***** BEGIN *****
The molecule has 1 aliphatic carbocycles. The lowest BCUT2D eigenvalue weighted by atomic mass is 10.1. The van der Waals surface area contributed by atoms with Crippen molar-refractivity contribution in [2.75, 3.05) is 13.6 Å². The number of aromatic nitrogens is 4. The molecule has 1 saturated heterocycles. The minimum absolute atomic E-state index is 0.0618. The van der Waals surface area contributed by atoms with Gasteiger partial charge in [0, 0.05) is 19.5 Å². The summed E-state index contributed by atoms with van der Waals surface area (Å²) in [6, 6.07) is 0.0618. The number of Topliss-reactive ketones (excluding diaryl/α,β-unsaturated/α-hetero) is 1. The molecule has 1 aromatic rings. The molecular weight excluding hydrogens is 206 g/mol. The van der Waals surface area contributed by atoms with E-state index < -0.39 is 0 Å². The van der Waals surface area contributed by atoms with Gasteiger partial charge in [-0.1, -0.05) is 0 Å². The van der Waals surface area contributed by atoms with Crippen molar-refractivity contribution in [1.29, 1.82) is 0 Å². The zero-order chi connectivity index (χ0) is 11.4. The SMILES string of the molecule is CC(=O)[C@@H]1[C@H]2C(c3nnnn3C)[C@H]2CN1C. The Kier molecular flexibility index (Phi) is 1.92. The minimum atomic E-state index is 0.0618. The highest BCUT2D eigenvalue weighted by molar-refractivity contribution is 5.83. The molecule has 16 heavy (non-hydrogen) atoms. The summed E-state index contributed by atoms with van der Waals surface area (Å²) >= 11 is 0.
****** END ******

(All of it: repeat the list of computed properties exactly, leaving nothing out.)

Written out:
The molecule has 1 aliphatic carbocycles. The lowest BCUT2D eigenvalue weighted by atomic mass is 10.1. The van der Waals surface area contributed by atoms with Crippen molar-refractivity contribution in [2.75, 3.05) is 13.6 Å². The number of aromatic nitrogens is 4. The molecule has 1 saturated heterocycles. The minimum absolute atomic E-state index is 0.0618. The van der Waals surface area contributed by atoms with Gasteiger partial charge in [0, 0.05) is 19.5 Å². The summed E-state index contributed by atoms with van der Waals surface area (Å²) in [6, 6.07) is 0.0618. The number of Topliss-reactive ketones (excluding diaryl/α,β-unsaturated/α-hetero) is 1. The molecule has 1 aromatic rings. The molecular weight excluding hydrogens is 206 g/mol. The van der Waals surface area contributed by atoms with E-state index < -0.39 is 0 Å². The van der Waals surface area contributed by atoms with Gasteiger partial charge in [-0.1, -0.05) is 0 Å². The van der Waals surface area contributed by atoms with Crippen molar-refractivity contribution in [1.29, 1.82) is 0 Å². The zero-order chi connectivity index (χ0) is 11.4. The SMILES string of the molecule is CC(=O)[C@@H]1[C@H]2C(c3nnnn3C)[C@H]2CN1C. The Kier molecular flexibility index (Phi) is 1.92. The minimum atomic E-state index is 0.0618. The highest BCUT2D eigenvalue weighted by molar-refractivity contribution is 5.83. The molecule has 16 heavy (non-hydrogen) atoms. The summed E-state index contributed by atoms with van der Waals surface area (Å²) >= 11 is 0.